Jan. 9, 2018

Emergency room experiences part 3

Beware, this last entry for ER experiences is long.

I was finally wheeled to a room.  FINALLY!  I’m immune-compromised and should not have been in a hallway where anyone with a communicable disease could spread their germs!  The tech that wheeled me from one end of the emergency room to the other was nice and funny.  He kept me entertained and kept asking if I needed anything else so he could get it for me.

Once I was settled in my bed, my nurse was a woman that gave me the feeling that she was a smug one.  I don’t know why, but I had a feeling that I wouldn’t like her.  Wouldn’t stop me from being polite, but I couldn’t shake the feeling.

I needed to have my specialty medication, so I called and had my sister bring them to me along with a pillow.  My sister, my rock, even took it a step further and brought one of my power banks because she knows how I am about my phone.  She offered to stay with me, but I couldn’t have her trying to rest in one of the chairs or even in the bed with me (there wasn’t room because of my fat ass).  She showed her hesitancy in leaving me, which shows how amazing my sister is.

After informing the rest of my familia and rydas that I was admitted and in a room, I finally was able to rest a bit.  The bed was adjustable and made sleeping a little easier.  Not that I got much sleep, no matter how hard I tried.  I hadn’t had anything to eat since 8am and nothing to drink since 12pm.  Though my body had that bag of hydration trickled into it about two hours prior to admission, my mouth and throat were bone dry and I kept coughing.  This nurse took it to mean that I was having problems with sleep apnea.  She woke me up so she could hook me up with the oxygen cannulas. 

I kept waking up due to pain.  I woke up again around 4am with the need to use the restroom.  I kept pressing the nurse call button, but no one came.  After an hour of waiting, I took off the blood pressure cuff and the ECG wire so that the alarm would sound and get someone’s attention.  Half an hour later, still nothing.  I finally got her attention by yelling.  My yell can be compared to a sonic boom.  I should have done that sooner.  An hour and a half of waiting for help!  What if I was in serious distress?  I could have died waiting for help.

Then around 6am, she woke me up because she was adding antibiotics to my IV.  I asked if I could finally eat or drink something.  She literally had no idea and had to take the time to search my chart.  Yes, I understand that she has other patients and that she has to follow the orders in my chart.  Is it really that difficult to let one of your patients know that they can drink something if they need to without them having to ask?  Anyway, she finally said yes to both.  Breakfast was due to be brought in between 6:30 and 7am, so I had to wait until then.  No problem.  But I needed water.  When I asked for it, she brought me a small cup filled with ice and a small amount of water.  I asked for water, not a cup of ice.  Maybe my expectations are too high?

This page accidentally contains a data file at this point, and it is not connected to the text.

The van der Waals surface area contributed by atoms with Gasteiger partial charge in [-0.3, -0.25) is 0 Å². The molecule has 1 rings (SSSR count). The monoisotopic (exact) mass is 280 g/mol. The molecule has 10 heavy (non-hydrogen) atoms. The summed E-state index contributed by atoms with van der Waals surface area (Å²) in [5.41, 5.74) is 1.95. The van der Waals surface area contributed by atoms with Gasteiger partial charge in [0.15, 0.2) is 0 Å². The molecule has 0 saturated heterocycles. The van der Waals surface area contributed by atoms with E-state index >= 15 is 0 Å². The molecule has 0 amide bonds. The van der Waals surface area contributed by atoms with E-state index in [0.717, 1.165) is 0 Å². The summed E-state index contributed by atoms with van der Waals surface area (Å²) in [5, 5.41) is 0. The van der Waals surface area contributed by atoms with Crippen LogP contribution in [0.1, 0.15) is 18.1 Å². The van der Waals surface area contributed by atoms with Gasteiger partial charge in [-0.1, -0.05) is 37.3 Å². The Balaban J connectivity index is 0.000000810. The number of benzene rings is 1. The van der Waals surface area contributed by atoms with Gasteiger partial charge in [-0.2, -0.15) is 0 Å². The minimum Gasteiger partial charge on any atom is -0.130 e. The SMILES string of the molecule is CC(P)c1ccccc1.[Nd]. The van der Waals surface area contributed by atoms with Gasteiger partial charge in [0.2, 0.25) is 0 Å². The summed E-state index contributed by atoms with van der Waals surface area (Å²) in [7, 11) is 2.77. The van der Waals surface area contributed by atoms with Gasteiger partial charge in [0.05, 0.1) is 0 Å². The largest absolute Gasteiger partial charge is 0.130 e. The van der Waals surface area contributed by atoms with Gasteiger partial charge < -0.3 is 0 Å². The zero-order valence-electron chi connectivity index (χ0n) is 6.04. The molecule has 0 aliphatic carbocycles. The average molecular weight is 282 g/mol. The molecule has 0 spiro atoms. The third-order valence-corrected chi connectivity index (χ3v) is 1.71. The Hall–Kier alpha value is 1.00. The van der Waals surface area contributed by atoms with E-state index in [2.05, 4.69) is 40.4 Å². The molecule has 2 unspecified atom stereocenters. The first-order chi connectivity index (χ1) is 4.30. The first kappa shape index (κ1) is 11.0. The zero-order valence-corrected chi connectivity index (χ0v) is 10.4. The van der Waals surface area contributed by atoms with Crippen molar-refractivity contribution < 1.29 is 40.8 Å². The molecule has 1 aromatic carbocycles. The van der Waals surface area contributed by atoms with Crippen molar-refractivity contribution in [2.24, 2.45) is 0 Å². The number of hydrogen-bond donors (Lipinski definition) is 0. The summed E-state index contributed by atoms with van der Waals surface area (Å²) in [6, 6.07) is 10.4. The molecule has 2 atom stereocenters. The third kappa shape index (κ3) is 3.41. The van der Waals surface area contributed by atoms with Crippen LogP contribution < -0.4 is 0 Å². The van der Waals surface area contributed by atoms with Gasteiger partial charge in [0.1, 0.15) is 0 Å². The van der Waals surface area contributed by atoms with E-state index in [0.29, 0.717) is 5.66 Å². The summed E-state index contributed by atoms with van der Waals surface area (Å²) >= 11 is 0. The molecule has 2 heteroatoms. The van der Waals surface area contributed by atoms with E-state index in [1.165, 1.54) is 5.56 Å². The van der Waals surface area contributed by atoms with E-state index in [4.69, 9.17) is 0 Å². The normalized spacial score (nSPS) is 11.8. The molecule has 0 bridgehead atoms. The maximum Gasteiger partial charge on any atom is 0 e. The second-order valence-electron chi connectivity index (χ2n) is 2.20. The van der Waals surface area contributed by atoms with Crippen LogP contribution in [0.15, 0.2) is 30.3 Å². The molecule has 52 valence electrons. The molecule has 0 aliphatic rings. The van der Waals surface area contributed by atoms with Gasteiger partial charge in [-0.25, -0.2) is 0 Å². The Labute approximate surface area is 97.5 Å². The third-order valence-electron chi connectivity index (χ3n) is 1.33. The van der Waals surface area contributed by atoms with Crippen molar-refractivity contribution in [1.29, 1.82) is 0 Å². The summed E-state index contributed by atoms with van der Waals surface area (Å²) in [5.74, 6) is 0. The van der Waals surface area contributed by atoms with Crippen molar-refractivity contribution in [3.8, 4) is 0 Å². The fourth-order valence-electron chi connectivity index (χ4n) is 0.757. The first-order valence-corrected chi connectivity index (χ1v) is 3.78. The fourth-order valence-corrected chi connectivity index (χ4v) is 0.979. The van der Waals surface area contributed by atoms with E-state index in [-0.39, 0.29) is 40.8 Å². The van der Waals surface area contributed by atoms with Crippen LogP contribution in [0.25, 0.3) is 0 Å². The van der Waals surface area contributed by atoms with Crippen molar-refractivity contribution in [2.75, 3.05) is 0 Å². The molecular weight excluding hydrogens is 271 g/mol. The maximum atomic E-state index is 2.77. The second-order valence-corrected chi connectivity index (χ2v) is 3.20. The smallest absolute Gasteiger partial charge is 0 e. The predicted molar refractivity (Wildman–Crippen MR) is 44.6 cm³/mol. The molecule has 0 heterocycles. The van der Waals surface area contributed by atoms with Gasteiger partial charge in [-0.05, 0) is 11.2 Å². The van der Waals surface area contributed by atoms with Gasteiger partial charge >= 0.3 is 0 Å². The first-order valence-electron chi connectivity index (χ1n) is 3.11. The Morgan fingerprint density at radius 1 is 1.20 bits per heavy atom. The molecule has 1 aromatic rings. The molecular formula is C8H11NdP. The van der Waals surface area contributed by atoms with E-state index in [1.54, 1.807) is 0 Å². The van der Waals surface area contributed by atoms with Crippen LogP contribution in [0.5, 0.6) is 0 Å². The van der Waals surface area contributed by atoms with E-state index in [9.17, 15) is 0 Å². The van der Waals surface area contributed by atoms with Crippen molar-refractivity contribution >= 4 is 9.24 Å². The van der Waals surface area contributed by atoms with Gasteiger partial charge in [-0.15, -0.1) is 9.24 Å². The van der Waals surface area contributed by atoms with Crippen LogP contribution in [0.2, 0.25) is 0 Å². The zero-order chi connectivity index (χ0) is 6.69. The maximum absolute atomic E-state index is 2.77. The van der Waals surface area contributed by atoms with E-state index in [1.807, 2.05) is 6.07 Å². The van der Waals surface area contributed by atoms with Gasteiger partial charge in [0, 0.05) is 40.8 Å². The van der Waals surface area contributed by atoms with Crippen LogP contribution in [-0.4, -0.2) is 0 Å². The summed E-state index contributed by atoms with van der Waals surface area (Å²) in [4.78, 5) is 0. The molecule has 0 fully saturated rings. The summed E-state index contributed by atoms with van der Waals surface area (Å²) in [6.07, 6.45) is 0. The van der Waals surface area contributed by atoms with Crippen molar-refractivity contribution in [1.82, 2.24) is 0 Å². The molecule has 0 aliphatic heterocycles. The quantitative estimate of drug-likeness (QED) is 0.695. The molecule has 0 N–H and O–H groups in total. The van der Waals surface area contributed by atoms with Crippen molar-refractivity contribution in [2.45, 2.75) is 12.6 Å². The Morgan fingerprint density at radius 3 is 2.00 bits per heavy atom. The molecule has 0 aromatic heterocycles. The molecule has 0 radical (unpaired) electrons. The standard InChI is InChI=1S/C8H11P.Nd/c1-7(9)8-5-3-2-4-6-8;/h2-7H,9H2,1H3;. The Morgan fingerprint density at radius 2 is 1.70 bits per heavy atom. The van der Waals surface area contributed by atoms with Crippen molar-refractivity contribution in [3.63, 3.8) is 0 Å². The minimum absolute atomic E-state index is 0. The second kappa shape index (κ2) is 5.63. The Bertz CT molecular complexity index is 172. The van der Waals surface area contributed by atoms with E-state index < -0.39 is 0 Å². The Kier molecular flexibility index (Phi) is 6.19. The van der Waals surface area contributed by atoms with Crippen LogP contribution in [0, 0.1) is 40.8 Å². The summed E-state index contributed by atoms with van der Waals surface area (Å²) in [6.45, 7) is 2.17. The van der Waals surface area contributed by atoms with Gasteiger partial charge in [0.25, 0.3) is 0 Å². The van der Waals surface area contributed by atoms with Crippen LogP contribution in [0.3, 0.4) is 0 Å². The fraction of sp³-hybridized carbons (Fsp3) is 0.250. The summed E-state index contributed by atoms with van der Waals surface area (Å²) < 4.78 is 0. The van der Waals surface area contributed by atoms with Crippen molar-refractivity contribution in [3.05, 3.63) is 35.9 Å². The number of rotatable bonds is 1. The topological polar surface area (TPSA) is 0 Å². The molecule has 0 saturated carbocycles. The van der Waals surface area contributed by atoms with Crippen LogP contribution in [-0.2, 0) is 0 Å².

After drinking all the water, I settled back down and fell asleep.  I woke up again when I heard some noise in my room.  A tray had been placed on the counter near the sink.  I tried to get up and get it, but my IV lines were too short and I could not reach the tray.  And I suddenly need to go to the restroom again.  Guess what I did.  Go ahead.  Yeah, I pressed the useless nurse call button with the hope that I had been pressing it wrong.  Nope.  From 7am til my parents and sister arrived at almost 9am, I had been trying to get someone’s attention. 

Finally, I got a new nurse, a male named Harold.  He was sympathetic and cheerful.  He unhooked me from the IV lines and let me go to the bathroom.  When I got back, he hooked me back up.  

My sister was able to bring my breakfast tray to me.  You know the saying about hospital food being bad?  It’s not an exaggeration.  Just a warning to those who are lucky enough to not have had to eat it.  Dry “French toast,” rubbery scrambled eggs, and two small sausage links, accompanied by orange juice (I hate orange juice) and a cup of Mandarin oranges.  I have to admit, when you’re practically starving, you’ll eat what they give you.

Between 11:30pm and 10am, I had not seen another doctor.  Hell, I barely saw a nurse.  However, I discovered why I had to wait for someone to come help me after pushing the nurse call button is that the ones on the bed do not work.  There was a kind of remote stashed in a basket of supplies BEHIND the bed.  The tech that transferred me apparently had no idea that the buttons on the bed were useless and failed to mention the other remote.  It worries me that things aren’t working in the ER rooms, especially the important things like nurse call buttons that patients need when there are serious issues.

I was discharged at 12pm with a prescription for antibiotics and the reminder to elevate my legs and use the compression stockings to help the fluid flow.

The good part in this whole thing?  I had concerned and loving friends who kept checking on me and did things just make me laugh.  I even had a lovely friend who helped me meditate because she knew I was starting freak out.


The moral of this long story?  Beware of changes in your skin and the rest of your body.  They could signal a bigger issue than you’d expect.  Listen to advice given by concerned friends.  Lean on those who reach out.  They do it because they care.  Also, do everything you can to ensure that you get the best care possible.  Problems with your health do not just affect you.  They affect your loved ones as well.